Which Eczema Drug is Most Effective?  Which Has More Side Effects?

Which Eczema Drug is Most Effective? Which Has More Side Effects?

Jennie Lyon

Direct Comparison: Methotrexate and Cyclosporine

If you’ve ever had to use drugs to treat eczema, you’ve wanted it to be the best, most effective drug available. But what is the best eczema drug? We want to know that we’re making the best possible choice for ourselves or for our children.

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Up until now, there has never been a direct comparison of Atopic Dermatitis (eczema) drugs. However, the first head-to-head trial has taken place between two drugs: Methotrexate and Cyclosporine.

How do each of the drugs weigh in?

In a nutshell, Methotrexate was found safer but less effective than Cyclosporine for treating Atopic Dermatitis (eczema).

The juxtaposition of effectiveness against safety does not necessarily make the decision any more clear-cut. In the study, tests were carried out in randomized, controlled, single-blind, non-inferiority trials of Methotrexate and Cyclosporine in adults with Atopic Dermatitis (eczema).

Cyclosporine was found to be about five times more effective in terms of SCORAD 50. However, there were more adverse side effects.

The important points to note:

  • Methotrexate has a better safety profile but is less effective than cyclosporine in clearing moderate to severe Atopic Dermatitis.
  • 42% of the Cyclosporine group achieved SCORAD 50 at week 8.
  • Only 8% of the Methotrexate group achieved SCORAD 50 at week 8.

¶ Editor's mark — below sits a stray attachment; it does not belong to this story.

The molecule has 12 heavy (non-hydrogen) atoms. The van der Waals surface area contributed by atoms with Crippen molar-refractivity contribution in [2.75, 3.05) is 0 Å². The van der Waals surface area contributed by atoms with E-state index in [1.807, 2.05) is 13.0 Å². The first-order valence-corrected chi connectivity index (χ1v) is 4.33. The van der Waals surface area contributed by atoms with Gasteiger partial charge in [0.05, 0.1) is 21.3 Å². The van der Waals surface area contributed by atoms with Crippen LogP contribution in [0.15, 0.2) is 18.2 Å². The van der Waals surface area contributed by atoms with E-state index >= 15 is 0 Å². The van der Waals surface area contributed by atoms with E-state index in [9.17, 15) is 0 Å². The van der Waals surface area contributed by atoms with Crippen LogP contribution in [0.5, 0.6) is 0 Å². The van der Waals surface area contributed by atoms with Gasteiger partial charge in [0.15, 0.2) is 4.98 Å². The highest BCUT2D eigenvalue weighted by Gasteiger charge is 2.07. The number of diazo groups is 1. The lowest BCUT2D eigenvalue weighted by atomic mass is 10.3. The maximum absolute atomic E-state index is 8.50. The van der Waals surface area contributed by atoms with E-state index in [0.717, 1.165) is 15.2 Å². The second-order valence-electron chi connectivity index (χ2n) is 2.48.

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Based on the findings of the study, Dr. Goujon-Henry from the Clinical Research Unit in Immunology at Lyon-Sud Hospital in Lyon, France, recommended the following:

“Dermatologists should consider treating Atopic Dermatitis patients with a relatively high dose of methotrexate, such as 15 mg weekly, or first stabilize flaring patients with cyclosporine and then switch them to methotrexate for long-term disease control…Taken together, the findings support using methotrexate as first-line therapy for moderate to severe atopic dermatitis, but patients need to expect a slower treatment response in exchange for the better safety profile.”

Also, consider wet wrap therapy as a way to control severe Atopic Dermatitis (eczema).  Wet wrap therapy is a proven treatment for Atopic Dermatitis (eczema) with no side effects and research has shown an average reduction of symptoms by 70% in just 5 easy treatments and it also reduces the need for drugs.  For more information on wet wrap therapy visit this article at http://www.adrescuewear.com/blog/wet-wraps-for-eczema-are-a-great-relief-without-side-effects/